As a writer who aspires to be published, I’ve discovered quite a few excellent books written for such people. Turns out there are a lot of us. And the advice the experts give us, consistently, is to establish a regular, disciplined routine of writing.
Writing, it turns out, is as glamorous as a trip to the gym.
The fact that writers devote themselves to something they sometimes look for excuses to avoid is an insight into the drive that some have to create, or the passion they have to tell a story.
And I have a story to tell.
Beginning around January of 2016 I began, weekly, to find my way to the back porch of our house and sit in the mid morning sunshine to write. These Friday mornings became sacred to me.
The story that came pouring out is one of God making a pastor of the young man who swore he would never be a pastor. It is the story of a very patient and wonderful small church who welcomed this young man and showed him how to be a pastor. That is the bright side of a story that took a dark turn.
I wrote because I needed to explore how I allowed the good vision with which I began ministry, a vision nurtured by wise and godly mentors, to be hijacked by bad theology and worse practice. I am not proud of this part of the story, but it needs to be told because I am not the only one susceptible to such forces.
Because the story does not end there is the heart of why I want this story told. It came about that I prayed to understand grace and two days later my world fell apart. God broke me hard against the wall of my own foolishness and out of the pieces gave me a picture of his love and glory I could have seen no other way. This is a story of God’s spectacular grace, and it needs to be told. The title I’ve given to this story is A Reformed Pastor. And yes, the title has multiple connotations.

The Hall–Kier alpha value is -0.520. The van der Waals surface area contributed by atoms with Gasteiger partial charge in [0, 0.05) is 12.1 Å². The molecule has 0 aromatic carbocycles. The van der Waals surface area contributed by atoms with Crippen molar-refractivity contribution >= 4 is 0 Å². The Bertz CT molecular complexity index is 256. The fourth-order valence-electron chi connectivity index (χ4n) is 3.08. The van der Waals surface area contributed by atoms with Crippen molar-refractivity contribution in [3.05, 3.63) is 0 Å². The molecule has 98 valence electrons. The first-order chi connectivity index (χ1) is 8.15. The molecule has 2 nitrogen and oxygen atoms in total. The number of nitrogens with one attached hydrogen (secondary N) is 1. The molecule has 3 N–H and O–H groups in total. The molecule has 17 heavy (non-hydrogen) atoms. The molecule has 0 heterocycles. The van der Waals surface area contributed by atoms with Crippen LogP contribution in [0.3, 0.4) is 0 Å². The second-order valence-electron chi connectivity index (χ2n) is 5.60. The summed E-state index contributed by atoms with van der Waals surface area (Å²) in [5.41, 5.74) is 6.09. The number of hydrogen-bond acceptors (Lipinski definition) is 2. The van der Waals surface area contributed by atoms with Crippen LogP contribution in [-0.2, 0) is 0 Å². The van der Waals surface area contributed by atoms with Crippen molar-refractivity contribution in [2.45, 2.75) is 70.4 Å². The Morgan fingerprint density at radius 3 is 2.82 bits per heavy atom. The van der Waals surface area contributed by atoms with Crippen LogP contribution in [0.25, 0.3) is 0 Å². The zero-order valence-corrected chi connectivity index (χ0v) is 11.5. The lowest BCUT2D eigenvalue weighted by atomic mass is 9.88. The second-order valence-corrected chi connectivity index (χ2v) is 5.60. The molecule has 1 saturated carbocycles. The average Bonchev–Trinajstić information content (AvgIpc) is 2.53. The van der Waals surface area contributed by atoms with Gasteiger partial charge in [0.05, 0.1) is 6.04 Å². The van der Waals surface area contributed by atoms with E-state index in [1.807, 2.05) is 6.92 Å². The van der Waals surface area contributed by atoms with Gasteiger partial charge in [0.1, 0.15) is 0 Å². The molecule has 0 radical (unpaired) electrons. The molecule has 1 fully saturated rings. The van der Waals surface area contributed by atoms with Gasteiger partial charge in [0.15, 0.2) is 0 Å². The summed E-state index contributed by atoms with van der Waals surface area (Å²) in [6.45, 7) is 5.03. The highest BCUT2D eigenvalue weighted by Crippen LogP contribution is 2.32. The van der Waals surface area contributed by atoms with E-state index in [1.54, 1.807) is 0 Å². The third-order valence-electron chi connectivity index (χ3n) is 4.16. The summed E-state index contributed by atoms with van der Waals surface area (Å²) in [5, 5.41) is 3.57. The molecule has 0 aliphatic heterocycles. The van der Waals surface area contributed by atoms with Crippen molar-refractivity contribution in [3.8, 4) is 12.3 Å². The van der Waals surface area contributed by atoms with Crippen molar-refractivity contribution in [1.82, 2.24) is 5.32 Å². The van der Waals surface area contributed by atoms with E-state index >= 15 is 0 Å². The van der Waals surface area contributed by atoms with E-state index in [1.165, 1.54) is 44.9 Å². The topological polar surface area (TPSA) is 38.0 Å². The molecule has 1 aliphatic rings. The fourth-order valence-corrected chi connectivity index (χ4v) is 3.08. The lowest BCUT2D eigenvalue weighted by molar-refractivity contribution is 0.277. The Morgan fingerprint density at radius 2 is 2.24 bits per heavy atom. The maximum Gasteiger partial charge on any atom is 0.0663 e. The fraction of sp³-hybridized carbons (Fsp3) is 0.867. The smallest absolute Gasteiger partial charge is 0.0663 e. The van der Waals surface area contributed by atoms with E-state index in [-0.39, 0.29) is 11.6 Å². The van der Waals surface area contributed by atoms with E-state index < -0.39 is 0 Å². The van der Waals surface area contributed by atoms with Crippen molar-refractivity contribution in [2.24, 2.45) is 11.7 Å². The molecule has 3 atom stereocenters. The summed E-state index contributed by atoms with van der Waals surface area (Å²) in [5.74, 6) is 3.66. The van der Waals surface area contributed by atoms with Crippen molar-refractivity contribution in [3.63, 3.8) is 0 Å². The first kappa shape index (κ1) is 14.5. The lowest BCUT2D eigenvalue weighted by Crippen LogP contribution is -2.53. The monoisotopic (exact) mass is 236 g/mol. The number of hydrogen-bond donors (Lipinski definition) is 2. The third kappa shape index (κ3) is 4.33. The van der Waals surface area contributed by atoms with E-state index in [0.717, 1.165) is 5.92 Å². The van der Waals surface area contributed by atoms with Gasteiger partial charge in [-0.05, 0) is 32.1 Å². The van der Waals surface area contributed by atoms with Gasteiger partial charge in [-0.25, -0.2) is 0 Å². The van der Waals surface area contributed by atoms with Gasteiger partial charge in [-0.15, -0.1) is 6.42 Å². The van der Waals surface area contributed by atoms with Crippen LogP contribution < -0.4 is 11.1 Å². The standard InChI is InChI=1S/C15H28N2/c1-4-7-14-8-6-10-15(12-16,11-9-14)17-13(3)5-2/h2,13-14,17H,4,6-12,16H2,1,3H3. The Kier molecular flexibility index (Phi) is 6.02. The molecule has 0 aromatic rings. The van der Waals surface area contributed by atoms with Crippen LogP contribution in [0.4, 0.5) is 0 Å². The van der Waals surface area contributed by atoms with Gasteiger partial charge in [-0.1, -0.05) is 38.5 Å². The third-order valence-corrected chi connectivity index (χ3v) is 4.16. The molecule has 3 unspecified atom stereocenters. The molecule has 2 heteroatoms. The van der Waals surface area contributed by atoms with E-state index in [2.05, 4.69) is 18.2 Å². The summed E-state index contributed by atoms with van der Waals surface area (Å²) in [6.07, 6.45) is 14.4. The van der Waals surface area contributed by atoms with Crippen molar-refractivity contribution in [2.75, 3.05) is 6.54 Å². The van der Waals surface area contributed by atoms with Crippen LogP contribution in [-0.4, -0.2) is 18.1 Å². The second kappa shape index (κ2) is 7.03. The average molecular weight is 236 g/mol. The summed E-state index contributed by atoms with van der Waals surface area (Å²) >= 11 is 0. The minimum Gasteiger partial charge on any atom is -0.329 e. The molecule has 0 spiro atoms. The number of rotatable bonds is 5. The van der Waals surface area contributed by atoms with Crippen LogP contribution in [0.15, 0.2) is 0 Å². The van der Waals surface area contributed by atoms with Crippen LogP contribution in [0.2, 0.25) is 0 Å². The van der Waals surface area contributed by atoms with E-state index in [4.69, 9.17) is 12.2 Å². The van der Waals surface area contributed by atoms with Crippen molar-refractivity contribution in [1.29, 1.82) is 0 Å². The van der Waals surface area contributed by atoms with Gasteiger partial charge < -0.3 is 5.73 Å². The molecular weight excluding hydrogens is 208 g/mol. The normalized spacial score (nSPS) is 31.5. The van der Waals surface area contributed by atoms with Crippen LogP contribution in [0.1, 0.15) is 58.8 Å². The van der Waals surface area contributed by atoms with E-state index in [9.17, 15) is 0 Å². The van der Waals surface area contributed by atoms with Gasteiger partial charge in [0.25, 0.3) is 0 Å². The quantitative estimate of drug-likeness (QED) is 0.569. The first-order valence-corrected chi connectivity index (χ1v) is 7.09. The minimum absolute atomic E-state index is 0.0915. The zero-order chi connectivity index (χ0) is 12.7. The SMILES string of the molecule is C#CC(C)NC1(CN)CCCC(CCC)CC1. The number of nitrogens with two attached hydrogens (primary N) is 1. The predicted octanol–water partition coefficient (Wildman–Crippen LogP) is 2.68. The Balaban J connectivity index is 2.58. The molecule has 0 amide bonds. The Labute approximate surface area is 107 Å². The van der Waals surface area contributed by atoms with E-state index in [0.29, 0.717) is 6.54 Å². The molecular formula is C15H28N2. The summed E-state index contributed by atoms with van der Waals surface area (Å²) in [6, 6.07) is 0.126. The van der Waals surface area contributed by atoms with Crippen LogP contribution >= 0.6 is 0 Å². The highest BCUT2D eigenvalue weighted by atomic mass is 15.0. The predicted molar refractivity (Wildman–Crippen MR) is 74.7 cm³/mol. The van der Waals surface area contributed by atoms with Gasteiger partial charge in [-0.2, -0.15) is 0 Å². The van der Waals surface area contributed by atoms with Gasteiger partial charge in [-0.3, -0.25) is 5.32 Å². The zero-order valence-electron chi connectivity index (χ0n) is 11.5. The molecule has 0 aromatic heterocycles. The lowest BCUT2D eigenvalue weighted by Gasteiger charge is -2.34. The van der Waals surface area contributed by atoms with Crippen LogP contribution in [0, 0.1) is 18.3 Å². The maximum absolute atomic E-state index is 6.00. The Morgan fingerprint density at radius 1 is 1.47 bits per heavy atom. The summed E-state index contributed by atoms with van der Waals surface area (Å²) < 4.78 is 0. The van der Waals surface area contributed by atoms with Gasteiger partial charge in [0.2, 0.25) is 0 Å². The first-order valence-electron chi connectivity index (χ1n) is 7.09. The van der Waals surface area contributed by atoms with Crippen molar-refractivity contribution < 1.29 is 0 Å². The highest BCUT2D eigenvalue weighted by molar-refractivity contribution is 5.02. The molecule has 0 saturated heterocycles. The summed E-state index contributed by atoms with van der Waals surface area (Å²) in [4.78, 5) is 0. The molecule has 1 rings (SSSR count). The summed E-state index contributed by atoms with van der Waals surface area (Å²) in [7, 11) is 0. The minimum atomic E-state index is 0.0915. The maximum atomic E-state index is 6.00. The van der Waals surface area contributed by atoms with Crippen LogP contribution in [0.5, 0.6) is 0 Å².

As any writer will tell you, of course, writing the first draft of anything, while tough, may be the easy part. The challenge ahead is to pare 110,000 words down to a manageable 70,000 or so and to sell it.
Along the way, I have received some encouragement. One agent, in rejecting it, of course, said, “your writing is good, solid, and the idea is good.” The problem is that I’m not sufficiently well known, but I take “good, solid” as an endorsement at least to keep at it.
Wesley Hill was kind enough to take a peek at this and to say,
“Randy [has] written a sort of ‘anti-success’ memoir that I think could be a real boon to so many pastors. It’s about the realities of pastoral failure and mistakes and frustrations that don’t magically go away with some formula followed, conference attended, etc. Not only is this theme a vital one, in our age of multiplying success strategies and resultant guilt, but Randy’s also a good writer with a knack for storytelling.”
A “good writer with a knack for storytelling” is a line that has kept me going for many months since, and has led to another, perhaps more marketable, project.
More on that next time.